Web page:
The Coherent Frequency in the Electroencephalogram as an Objective Measure of Cognitive Function During Propofol Sedation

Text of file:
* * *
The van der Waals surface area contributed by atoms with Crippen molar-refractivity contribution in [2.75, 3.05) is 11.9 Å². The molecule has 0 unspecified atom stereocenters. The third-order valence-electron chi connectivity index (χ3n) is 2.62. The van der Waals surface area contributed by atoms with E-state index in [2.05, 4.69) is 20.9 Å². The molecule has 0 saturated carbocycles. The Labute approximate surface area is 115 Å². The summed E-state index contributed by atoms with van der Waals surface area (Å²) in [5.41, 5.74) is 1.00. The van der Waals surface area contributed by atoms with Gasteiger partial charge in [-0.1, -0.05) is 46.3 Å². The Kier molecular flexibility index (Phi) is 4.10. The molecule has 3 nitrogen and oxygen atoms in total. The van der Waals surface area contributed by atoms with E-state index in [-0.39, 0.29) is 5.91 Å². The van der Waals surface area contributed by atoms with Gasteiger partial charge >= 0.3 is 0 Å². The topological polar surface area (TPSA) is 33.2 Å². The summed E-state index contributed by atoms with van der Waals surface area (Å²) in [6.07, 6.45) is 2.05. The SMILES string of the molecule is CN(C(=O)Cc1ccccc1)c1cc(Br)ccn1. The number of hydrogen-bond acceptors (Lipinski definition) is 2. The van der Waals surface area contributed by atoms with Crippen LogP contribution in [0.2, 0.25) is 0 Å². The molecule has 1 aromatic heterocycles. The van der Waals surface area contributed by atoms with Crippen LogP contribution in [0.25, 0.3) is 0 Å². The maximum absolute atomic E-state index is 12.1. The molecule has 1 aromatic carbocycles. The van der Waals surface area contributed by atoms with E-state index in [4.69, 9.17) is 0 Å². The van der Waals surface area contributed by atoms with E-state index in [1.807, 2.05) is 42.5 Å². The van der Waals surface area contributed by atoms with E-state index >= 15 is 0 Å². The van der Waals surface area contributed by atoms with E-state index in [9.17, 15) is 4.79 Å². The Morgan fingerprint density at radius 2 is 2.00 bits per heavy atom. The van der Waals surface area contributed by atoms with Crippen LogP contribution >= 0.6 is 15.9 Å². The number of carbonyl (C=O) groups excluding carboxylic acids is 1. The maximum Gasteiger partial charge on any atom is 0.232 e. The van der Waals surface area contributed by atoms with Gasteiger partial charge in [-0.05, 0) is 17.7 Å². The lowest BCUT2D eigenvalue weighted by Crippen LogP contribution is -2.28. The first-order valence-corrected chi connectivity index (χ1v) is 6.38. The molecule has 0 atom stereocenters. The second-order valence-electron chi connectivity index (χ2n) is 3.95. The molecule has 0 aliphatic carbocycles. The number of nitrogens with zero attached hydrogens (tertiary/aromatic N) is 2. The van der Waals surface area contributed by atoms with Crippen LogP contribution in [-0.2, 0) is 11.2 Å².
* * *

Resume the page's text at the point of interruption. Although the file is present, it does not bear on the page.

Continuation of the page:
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Ten volunteers were studied during six stages of propofol sedation, namely awake (no propofol), light sedation (small dose of propofol), deep sedation (large dose), deep sedation with stimulation of the ulnar nerve, then light sedation again (small dose), and awake (recovery).Light and deep sedation were defined in terms of performance on a test of cognitive function: the within-list recognition (WLR) test. At each stage, the steady-state auditory evoked potential was measured at different stimulating frequencies to derive the frequency needed to achieve the maximal coherence index. This frequency is called the "maximum coherent frequency." WLR performance correlated with infusion dose (r = -0.71), plasma propofol concentration (r = -0.75), and maximum coherent frequency (r = 0.75). When the correlations were examined for the propofol sedation stages only, there remained a strong correlation between WLR performance and maximum coherent frequency (r = 0.47, P < 0.005), but no significant correlations between infusion dose and WLR (r = -0.11) or infusion dose and plasma concentration (r = 0.13). These data suggest that maximum coherent frequency provides a better measure of depth of sedation than does the dose of propofol alone.(Anesth Analg 1996;83:1279-84)

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